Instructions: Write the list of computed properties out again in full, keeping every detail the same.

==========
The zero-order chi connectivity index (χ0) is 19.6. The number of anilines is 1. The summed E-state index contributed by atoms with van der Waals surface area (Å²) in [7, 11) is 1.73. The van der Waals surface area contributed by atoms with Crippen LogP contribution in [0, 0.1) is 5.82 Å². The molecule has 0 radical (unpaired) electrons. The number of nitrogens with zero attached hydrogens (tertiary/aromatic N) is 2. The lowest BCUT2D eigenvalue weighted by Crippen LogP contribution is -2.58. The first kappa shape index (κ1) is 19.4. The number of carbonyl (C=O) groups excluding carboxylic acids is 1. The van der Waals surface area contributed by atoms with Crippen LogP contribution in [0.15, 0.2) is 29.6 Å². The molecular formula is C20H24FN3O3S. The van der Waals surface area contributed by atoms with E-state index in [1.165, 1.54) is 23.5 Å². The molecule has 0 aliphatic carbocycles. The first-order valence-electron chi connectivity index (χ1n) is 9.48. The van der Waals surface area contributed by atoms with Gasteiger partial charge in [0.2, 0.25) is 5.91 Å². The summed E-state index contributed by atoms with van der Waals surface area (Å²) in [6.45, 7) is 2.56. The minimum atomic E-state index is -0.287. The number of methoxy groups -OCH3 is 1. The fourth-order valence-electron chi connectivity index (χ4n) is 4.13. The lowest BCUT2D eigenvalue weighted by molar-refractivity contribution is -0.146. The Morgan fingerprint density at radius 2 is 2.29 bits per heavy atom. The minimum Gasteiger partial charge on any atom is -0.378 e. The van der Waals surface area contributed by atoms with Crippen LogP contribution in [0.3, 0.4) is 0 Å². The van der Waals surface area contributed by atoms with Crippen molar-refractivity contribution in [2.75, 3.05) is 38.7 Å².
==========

The zero-order chi connectivity index (χ0) is 19.6. The number of anilines is 1. The summed E-state index contributed by atoms with van der Waals surface area (Å²) in [7, 11) is 1.73. The van der Waals surface area contributed by atoms with Crippen LogP contribution in [0, 0.1) is 5.82 Å². The molecule has 0 radical (unpaired) electrons. The number of nitrogens with zero attached hydrogens (tertiary/aromatic N) is 2. The lowest BCUT2D eigenvalue weighted by Crippen LogP contribution is -2.58. The first kappa shape index (κ1) is 19.4. The number of carbonyl (C=O) groups excluding carboxylic acids is 1. The van der Waals surface area contributed by atoms with Crippen LogP contribution in [0.15, 0.2) is 29.6 Å². The molecular formula is C20H24FN3O3S. The van der Waals surface area contributed by atoms with E-state index in [1.165, 1.54) is 23.5 Å². The molecule has 0 aliphatic carbocycles. The first-order valence-electron chi connectivity index (χ1n) is 9.48. The van der Waals surface area contributed by atoms with Gasteiger partial charge in [0.2, 0.25) is 5.91 Å². The summed E-state index contributed by atoms with van der Waals surface area (Å²) in [6.45, 7) is 2.56. The minimum atomic E-state index is -0.287. The number of methoxy groups -OCH3 is 1. The fourth-order valence-electron chi connectivity index (χ4n) is 4.13. The lowest BCUT2D eigenvalue weighted by molar-refractivity contribution is -0.146. The Morgan fingerprint density at radius 2 is 2.29 bits per heavy atom. The minimum Gasteiger partial charge on any atom is -0.378 e. The van der Waals surface area contributed by atoms with Crippen LogP contribution in [0.3, 0.4) is 0 Å². The van der Waals surface area contributed by atoms with Crippen molar-refractivity contribution in [2.75, 3.05) is 38.7 Å².